> before tackling DRAMS for production release.... tricky critters on the
> outside, very stable once you get your hands around it.  Think of an array of
> capacitors with leakage and you have a DRAM array.  BTW, I have never been to
> school for any of this (electronics or college, etc), it is careful study of
> the specs and then some lumps along the way.  We didn't have simulators
> back then, we started with timing analysis on graph paper and then later used
> visicalc type programs, there are about 16 specs you need to account for
> if memory serves.
> Regards,
> Bil Herd
> -----Original Message-----
> From: []
> On Behalf Of "André Fachat"
> Sent: Monday, May 28, 2007 10:14 AM
> To:
> Subject: Re: RE: How to design non-trivial cartridges for c-64?
> Hi Bil,
> many thanks for the engineering lesson :-)
> While I am able to make a coprocessor, or a second processor
> that takes over the bus on some condition work almost on the first
> try, I tend to miserably fail with dRAM due to timing problems.
> So maybe I am one of those you mentioned, who get everything
> right but... - but then again, I do it for a hobby :-)
> Currently I am working on a RAMdisk, re-cycling old 30-pin SIMM
> memory modules, and I am desperate because I cannot make it work.
> Probably because the dRAM has much stricter timing requirements.
> Compared to this, 65xx and 74LSxxx parts seem to be much more 
> forgiving.
> Also the SIMM modules draw a lot of power, and I had to add an
> extra power supply connector to the board to keep the voltage monitor
> (7705) from asserting RESET on a low voltage condition.
> Maybe this power hungryness also puts strains on signal lines...
> I will try the Phi0-approch you mentioned, though.
> Thanks again
> André
> P.S.: my system is here:
> (the ramdisk is not yet there, though)
> -------- Original-Nachricht --------
> Datum: Mon, 28 May 2007 09:33:03 -0400
> Von: "Bil Herd" <>
> An:
> Betreff: RE: How to design non-trivial cartridges for c-64?
> > Hi Andre
> > 
> > Bear in mind that I was from the production world where I had to pay
> > strict attention to specs or get thousands of failures, not to mention
> the range
> > of temperatures, voltages and related part specs that we had to account
> > for. (as it was parts didn't always pay attention to specs and we would
> get
> > thousands of failures).  You can often get designs to work just fine in
> low
> > quantities at room temperature under a stable voltage... I.E. some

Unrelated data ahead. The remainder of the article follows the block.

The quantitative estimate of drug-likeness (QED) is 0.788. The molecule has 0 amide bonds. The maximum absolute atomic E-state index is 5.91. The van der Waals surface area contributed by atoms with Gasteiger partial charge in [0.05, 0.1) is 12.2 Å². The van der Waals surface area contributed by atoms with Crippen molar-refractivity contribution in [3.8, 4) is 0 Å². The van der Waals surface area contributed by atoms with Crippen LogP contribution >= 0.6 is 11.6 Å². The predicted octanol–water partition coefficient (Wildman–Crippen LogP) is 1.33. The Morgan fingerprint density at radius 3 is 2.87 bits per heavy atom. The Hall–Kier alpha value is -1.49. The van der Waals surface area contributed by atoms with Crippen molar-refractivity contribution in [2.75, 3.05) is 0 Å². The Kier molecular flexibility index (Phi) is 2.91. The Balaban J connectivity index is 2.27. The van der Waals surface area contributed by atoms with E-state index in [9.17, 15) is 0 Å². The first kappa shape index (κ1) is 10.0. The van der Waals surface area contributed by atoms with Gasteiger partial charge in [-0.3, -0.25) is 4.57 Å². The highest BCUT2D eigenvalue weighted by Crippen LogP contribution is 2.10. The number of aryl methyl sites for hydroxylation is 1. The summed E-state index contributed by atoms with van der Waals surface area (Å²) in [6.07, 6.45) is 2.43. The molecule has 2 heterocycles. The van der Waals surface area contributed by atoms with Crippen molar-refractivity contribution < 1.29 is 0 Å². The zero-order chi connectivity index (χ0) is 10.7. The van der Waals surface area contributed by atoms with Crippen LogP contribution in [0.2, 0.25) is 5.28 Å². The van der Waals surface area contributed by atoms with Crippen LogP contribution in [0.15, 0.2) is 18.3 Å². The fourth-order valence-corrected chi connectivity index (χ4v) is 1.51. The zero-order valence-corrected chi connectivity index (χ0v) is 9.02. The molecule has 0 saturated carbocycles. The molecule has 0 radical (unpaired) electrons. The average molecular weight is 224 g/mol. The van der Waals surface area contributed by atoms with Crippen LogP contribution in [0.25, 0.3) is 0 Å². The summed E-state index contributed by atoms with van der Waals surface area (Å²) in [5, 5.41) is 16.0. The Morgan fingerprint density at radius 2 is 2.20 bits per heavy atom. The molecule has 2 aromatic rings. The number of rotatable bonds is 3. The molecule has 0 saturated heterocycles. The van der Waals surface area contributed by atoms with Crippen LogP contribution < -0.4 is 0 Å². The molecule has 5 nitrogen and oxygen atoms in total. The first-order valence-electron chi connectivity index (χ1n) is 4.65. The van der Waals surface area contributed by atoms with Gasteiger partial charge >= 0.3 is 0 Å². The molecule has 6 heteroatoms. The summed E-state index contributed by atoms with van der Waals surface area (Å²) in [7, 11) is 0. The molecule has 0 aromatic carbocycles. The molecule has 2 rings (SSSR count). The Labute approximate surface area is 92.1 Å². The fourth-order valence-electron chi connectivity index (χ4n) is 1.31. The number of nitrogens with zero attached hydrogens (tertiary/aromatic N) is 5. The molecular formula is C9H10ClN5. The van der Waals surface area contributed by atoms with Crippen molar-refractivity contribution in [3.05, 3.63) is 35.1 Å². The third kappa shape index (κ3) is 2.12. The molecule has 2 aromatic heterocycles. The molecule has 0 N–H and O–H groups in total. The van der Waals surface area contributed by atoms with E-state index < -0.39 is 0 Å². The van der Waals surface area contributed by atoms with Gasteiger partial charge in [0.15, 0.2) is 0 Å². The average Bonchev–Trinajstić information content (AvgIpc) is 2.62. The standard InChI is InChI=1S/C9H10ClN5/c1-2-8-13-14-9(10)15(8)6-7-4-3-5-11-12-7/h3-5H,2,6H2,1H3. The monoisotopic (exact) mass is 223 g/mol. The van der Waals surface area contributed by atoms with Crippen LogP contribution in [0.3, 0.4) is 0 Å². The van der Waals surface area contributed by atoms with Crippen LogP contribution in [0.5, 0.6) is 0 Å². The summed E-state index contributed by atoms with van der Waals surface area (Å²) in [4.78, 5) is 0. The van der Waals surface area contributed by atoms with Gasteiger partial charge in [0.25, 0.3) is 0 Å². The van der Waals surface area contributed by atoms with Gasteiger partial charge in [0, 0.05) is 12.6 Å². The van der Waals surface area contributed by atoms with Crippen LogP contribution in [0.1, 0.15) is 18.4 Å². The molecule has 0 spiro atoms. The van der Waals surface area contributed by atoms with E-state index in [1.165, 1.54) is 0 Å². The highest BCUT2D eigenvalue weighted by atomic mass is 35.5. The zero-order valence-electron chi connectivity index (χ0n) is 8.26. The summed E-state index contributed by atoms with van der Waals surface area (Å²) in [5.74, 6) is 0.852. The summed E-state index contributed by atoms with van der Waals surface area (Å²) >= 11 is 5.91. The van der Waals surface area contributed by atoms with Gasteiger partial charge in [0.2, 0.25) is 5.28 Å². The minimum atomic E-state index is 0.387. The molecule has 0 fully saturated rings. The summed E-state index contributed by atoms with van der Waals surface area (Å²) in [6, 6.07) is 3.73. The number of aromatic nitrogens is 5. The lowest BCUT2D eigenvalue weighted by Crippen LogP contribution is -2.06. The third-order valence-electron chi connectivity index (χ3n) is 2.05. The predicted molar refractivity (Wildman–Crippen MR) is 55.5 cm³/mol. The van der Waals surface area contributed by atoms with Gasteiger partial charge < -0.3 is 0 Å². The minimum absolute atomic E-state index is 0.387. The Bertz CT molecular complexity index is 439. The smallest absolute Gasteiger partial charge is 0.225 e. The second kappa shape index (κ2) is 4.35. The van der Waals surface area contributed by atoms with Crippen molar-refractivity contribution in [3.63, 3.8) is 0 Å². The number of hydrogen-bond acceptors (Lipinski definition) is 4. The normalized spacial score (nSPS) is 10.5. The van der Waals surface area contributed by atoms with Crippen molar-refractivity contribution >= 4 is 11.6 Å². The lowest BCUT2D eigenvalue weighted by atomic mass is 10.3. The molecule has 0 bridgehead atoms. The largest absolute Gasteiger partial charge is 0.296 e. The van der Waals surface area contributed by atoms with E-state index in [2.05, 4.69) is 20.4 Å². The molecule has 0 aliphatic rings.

> things I
> > couldn't do will work just fine for experimenters.
> > 
> > Using a buffer to hold data valid longer was not a useful approach back
> > then as there generally were no valid minimum times on a chip, I.E. your
> best
> > off to assume that the output goes invalid almost immediately after the
> > input goes invalid.  I think in terms of data valid propagation and
> invalid
> > propagation, hoping a buffer reliably holds the exact same input after
> > currents start dumping and nodes start discharging is a bad bet when
> multiplied
> > times 100,000.  Signetics buffers used to Hi-Z with a vengeance as an
> > example.
> > 
> > A variation on this is where someone will but a buffer between the clock
> > and data lines of a latch hoping to create hold time, problem is that
> > variations in layout, pin capacitance, etc can result in -1 ns hold time
> worse
> > case. (not only no delay but negative delay)
> > 
> > You also slow things time by the TProp of the buffer so at best you pick
> > up a hold of something like 3ns but slow things down by an additional
> 20ns.
> > 
> > This was a recurring stickyness to 6502 designs, I used PHI0 (clock
> source
> > instead of clock output)  a lot and thought about using long traces on
> > data lines (joke) among other things... more than one engineer got
> everything
> > else right except for this part.
> > 
> > Bil Herd 
> > 
> > 
> > 
> > 
> > -----Original Message-----
> > From: []
> > On Behalf Of "André Fachat"
> > Sent: Monday, May 28, 2007 8:27 AM
> > To:
> > Subject: Re: How to design non-trivial cartridges for c-64?
> > 
> > 
> > > Bil Herd wrote:
> > > > The area you have to watch is that the data is valid for only a
> short
> > > > period after Phi goes low, known as the hold time.  Holdtimes are as
> > > > short as 10-20 ns (shorter if using Phi2) which means that if you
> have
> > > > too much logic in line to create the strobe, the data goes away
> before
> > > > the strobe (took you longer than 10ns to decide to do something). 
> > Rule
> > > > of thumb is the strobe has time for only one level of TTL type logic
> > on
> > > > anything trying to capture data.  
> > > >   
> > > So, for something a bit more time intensive, are there any
> suggestions? 
> > > Delay after Phi2 going Hi to start the work?
> > 
> > You can delay the data by feeding it through a buffer (e.g. 74ls245)
> > first.
> > 
> > André
> --